Tag Archives: baking

Caraway biscuits

13 Oct

Yesterday I made my own sort of a borscht. A beetroot soup, lightly flavoured with caraway seeds. It reminded me how much I love not only beetroots, but also caraway and this morning I woke with a hankering to make caraway biscuits.

Caraway seeds

Caraway seeds

You can learn a lot when you have a short obsession on a particular flavour. I imagine my childhood self leafing through recipe books (and failing to find anything I wanted, so making something up myself) and perhaps moving on to the Encyclopaedia Britannica and then getting so distracted with whatever else was on the same page, or something else related that it suggested I look at that the biscuits never got made. It’s all so much easier now, with a laptop and a warm fire. And even Radio 2 on in the background (I give up on Radio 4 after GQT on a Sunday). I also now have the sort of library of cookbooks and thanks to the wonder that is Eat Your Books I know that in my books there are 53 recipes which use caraway seeds, including poppy and caraway crackers and caraway vodka, both of which I will be trying soon.

You could find out everything you never wanted to know about caraway with a few quick searches too, but since I’ve done it already, I’ll share some of my findings with you.

Caraway is good for flatulence. When I say it’s good for flatulence I mean that it is reputedly good for the relief of severe flatulence. Anne Boleyn knew this and secured her place in Henry VIII’s heart by feeding him caraway comfits. That didn’t turn out so well in the end though, so don’t feel obliged to feed caraway to stinky partners.

Caraway seeds aren’t actually seeds; they are fruits.

Caraway is perhaps a flavour most associated with northern Europe, with southern Germany and Austria and with Scandinavia. The German word for caraway is Kummel, which I know better as a drink. German rye bread is heavily flavoured with caraway.

Many countries don’t have their own word for caraway, and simply call it ‘German cumin’, so if you see reference to caraway in any Middle Eastern or Asian cookbooks it is quite likely that it is an error in translation and its cumin that is needed.

So, that’s the educational bit over. Now you want the biscuits don’t you?

Caraway seed biscuits

Caraway seed biscuits

Then biscuits you shall have, but before I get to the recipe I should tell you another snippet of information: Caraway Biscuits are also known as Goosnargh Cakes. Goosnargh (pronounced Gooznar) is a small town in Lancashire, almost subsumed into Preston now where they have a tradition of making these caraway shortcake biscuits. They also feed caraway seeds to chickens and ducks to produce the Goosnargh Chicken and the Goosnargh Duck.

But the biscuits. There are a few versions online, but basically the Goosnargh Cake or caraway biscuits is a buttery shortcake biscuit with caraway and coriander seeds. Use a basic 3:2:1 recipe (3 parts flour, to 2 parts butter, to 1 part sugar) and you’ll be fine.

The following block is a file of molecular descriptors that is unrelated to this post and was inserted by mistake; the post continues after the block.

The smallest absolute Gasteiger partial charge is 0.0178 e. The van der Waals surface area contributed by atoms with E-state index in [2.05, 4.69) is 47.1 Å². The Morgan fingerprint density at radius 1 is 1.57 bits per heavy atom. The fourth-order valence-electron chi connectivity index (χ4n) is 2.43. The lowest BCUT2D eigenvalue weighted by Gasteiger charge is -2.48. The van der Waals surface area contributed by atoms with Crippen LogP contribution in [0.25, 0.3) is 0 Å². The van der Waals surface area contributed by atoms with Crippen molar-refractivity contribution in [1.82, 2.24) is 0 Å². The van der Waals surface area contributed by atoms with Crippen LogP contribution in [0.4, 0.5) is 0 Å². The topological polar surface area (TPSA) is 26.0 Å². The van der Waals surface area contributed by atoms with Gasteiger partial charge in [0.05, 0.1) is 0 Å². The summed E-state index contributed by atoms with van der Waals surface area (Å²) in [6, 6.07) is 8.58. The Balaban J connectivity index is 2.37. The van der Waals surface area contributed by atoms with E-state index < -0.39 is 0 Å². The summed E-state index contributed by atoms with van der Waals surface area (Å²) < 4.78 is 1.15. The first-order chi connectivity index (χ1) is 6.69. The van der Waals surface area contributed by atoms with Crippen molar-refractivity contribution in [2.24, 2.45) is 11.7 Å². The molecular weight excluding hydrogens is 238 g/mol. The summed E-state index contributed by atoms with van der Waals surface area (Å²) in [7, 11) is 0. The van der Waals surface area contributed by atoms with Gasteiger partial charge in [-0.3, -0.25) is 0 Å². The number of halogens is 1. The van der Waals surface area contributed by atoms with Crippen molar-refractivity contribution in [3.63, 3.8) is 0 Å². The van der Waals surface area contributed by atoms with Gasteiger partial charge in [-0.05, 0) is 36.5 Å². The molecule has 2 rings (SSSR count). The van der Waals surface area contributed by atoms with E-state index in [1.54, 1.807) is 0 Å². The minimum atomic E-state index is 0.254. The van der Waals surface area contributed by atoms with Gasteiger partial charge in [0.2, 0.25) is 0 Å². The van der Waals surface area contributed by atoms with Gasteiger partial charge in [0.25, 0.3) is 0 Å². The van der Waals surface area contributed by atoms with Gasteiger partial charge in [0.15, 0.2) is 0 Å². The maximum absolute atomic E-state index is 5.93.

Goosnargh Cake

Pre-heat oven to GM5. Prepare a baking tray – either by buttering it and sprinkling it with flour, or by lining it with greaseproof paper. 

  • 8oz softened butter
  • 4oz caster sugar
  • 12oz plain flour
  • 2 TBsp caraway seeds
  • 1 1/2 tsp coriander seeds
  1. Cream together the butter and sugar, till fluffy
  2. Grind the caraway and coriander seeds in a pestle and mortar
  3. Sift together the flour and the ground seeds
  4. Fold the spiced flour into the creamed butter and sugar and bring together to form a stiff dough
  5. Roll out the dough to about 1/2 cm thickness and cut into rounds. Place on baking tray
  6. Pop into the fridge for at least 30 minutes
  7. Sprinkle with caster sugar
  8. Bake in the middle of the oven for 15-20 minutes – you don’t want them to turn colour much at all, although a light golden brown will be fine
  9. Move to a wire rack to cool, but sprinkle with a mix of caster sugar and caraway seeds while they are still hot.

Lovely with a cup of Earl Grey tea.

Goosnargh Cakes

Goosnargh Cakes


Another chocolatey cakey thingie

6 Oct

Inspiration comes from many places.

Today it came from a special offer at my local supermarket: they were selling off nearly out-of-date buttermilk so I popped a carton into my trolley. I’d thought they would become scones, or perhaps muffins.

And several years ago that is probably exactly what would have happened. But thanks to the fabulous eatyourbooks website I can type in an ingredient and find all the recipes in all my cookbooks which use that ingredient. Yes, isn’t that amazing? Isn’t technology just genius.

So then it became a toss-up between Chocolate Spice Gingerbread, from Green & Black’s Chocolate Recipes Unwrapped or Sticky Chocolate Loaf from Ottolenghi. In the end the Chocolate Spice Gingerbread won, if only because I found that cookbook first. That gingerbread is ridiculously easy to make, and there was enough buttermilk left over to make Darina Allan’s White Soda Scones too. Now, how easy are they? Just flour, salt, bicarb of soda and some buttermilk all mixed lightly together and then cut out into scone shapes. They puff up beautifully, but have more of a bready texture than a light scone texture, which is fine once you know that’s what to expect.